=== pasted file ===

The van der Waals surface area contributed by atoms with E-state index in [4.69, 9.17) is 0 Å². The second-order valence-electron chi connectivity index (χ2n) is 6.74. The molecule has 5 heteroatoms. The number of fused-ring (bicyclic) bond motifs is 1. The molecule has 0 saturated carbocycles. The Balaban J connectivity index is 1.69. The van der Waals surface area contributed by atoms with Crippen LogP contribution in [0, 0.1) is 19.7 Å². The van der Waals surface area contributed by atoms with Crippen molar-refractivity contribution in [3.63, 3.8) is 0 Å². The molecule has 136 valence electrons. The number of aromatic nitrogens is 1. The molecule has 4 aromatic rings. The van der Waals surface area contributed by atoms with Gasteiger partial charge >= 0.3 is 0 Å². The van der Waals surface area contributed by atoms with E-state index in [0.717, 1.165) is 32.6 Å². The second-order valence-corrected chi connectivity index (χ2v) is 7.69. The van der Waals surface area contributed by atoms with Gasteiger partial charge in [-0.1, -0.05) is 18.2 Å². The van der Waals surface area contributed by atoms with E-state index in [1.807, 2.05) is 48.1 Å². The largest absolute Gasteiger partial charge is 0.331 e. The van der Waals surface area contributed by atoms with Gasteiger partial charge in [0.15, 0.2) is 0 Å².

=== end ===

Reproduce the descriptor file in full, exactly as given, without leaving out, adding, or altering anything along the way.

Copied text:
The van der Waals surface area contributed by atoms with E-state index in [4.69, 9.17) is 0 Å². The second-order valence-electron chi connectivity index (χ2n) is 6.74. The molecule has 5 heteroatoms. The number of fused-ring (bicyclic) bond motifs is 1. The molecule has 0 saturated carbocycles. The Balaban J connectivity index is 1.69. The van der Waals surface area contributed by atoms with Crippen LogP contribution in [0, 0.1) is 19.7 Å². The van der Waals surface area contributed by atoms with Crippen molar-refractivity contribution in [3.63, 3.8) is 0 Å². The molecule has 136 valence electrons. The number of aromatic nitrogens is 1. The molecule has 4 aromatic rings. The van der Waals surface area contributed by atoms with Gasteiger partial charge >= 0.3 is 0 Å². The van der Waals surface area contributed by atoms with E-state index in [0.717, 1.165) is 32.6 Å². The second-order valence-corrected chi connectivity index (χ2v) is 7.69. The van der Waals surface area contributed by atoms with Gasteiger partial charge in [-0.1, -0.05) is 18.2 Å². The van der Waals surface area contributed by atoms with E-state index in [1.807, 2.05) is 48.1 Å². The largest absolute Gasteiger partial charge is 0.331 e. The van der Waals surface area contributed by atoms with Gasteiger partial charge in [0.15, 0.2) is 0 Å².